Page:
Insuring and bonding your business protects you and the business from work-related mistakes and accidents and from problem employees. It may also be required before you can bid on certain types of projects, such as those sponsored by government entities. Properly licensing and bonding your business is the lawful and socially responsible way to operate and isn't that complicated once you understand where to go for quotes and policies.
A general business owner's policy offers basic commercial insurance coverage, and it might be all the protection you need for your business. But if you're pursuing government contracts, you might need to have more specialized types of insurance just to be eligible to compete for the contract. Such insurance might include commercial general liability, commercial automobile liability, workers' compensation, product liability and pollution liability. The National Federation of Independent Business can help you determine what insurance you need to protect your business.
A surety bond is a type of insurance that's required by a third party before it will work with you. It protects the third party from any loss you may cause it in the course of doing business. In some instances, businesses that want to procure federal contracts must be surety bonded so that if something happens on the job, the surety bond pays the damage.
Surety bond rates are often based on creditworthiness; if your business has poor or no credit, you may be diverted to a high risk bond program with higher rates. Surety bonds can be provided by insurers or bonding agents that specialize in these types of insurance. The latter may be the more economical way to go, as insurers are often just intermediaries for bonding agents.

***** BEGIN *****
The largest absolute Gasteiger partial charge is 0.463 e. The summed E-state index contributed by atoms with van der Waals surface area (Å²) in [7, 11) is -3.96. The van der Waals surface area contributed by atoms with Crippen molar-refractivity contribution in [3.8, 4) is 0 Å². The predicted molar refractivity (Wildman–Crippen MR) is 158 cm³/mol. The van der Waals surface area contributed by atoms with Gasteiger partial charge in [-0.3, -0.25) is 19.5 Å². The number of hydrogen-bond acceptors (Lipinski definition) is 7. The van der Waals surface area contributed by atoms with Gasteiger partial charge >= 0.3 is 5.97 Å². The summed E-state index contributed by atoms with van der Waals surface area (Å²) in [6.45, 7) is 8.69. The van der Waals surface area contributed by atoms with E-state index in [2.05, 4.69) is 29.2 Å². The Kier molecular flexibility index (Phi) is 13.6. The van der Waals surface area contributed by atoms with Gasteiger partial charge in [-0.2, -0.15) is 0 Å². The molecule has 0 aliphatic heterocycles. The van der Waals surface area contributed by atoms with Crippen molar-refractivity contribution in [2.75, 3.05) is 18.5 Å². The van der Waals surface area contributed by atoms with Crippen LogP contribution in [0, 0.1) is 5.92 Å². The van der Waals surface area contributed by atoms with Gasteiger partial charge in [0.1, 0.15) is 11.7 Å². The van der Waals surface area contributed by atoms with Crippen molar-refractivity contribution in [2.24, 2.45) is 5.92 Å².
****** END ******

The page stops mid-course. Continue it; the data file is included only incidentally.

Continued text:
License bonds, also known as commercial surety bonds, protect the public from any problems caused on a job. Municipalities typically require contractors to have contractor license bonds.
Fidelity bonds protect your business from loss. Types of fidelity bonds include employee theft/dishonesty bonds, janitorial bonds, and Employee Retirement Income Security Act (ERISA) bonds that protect your employees' benefit plans.
Get quotes for the insurance and bonds you need from multiple commercial insurance brokers and bonding agents before committing to anything so you get the best rates. Insurance and bond rates vary widely, so it pays to shop around.
Use your state's directory of licensed insurance providers to check that your chosen agent is reputable and properly licensed.
Provide any documentation required by your insurance and bonding agents and execute all required paperwork. Make any payments necessary for your policies and bonds to remain in effect. Keep all insurance and bond paperwork organized so you can produce it as proof of insurance when necessary.
Revisit your coverage at least annually to ensure it keeps pace with the growth of your business and remains in compliance with any changes in legal or contracting requirements.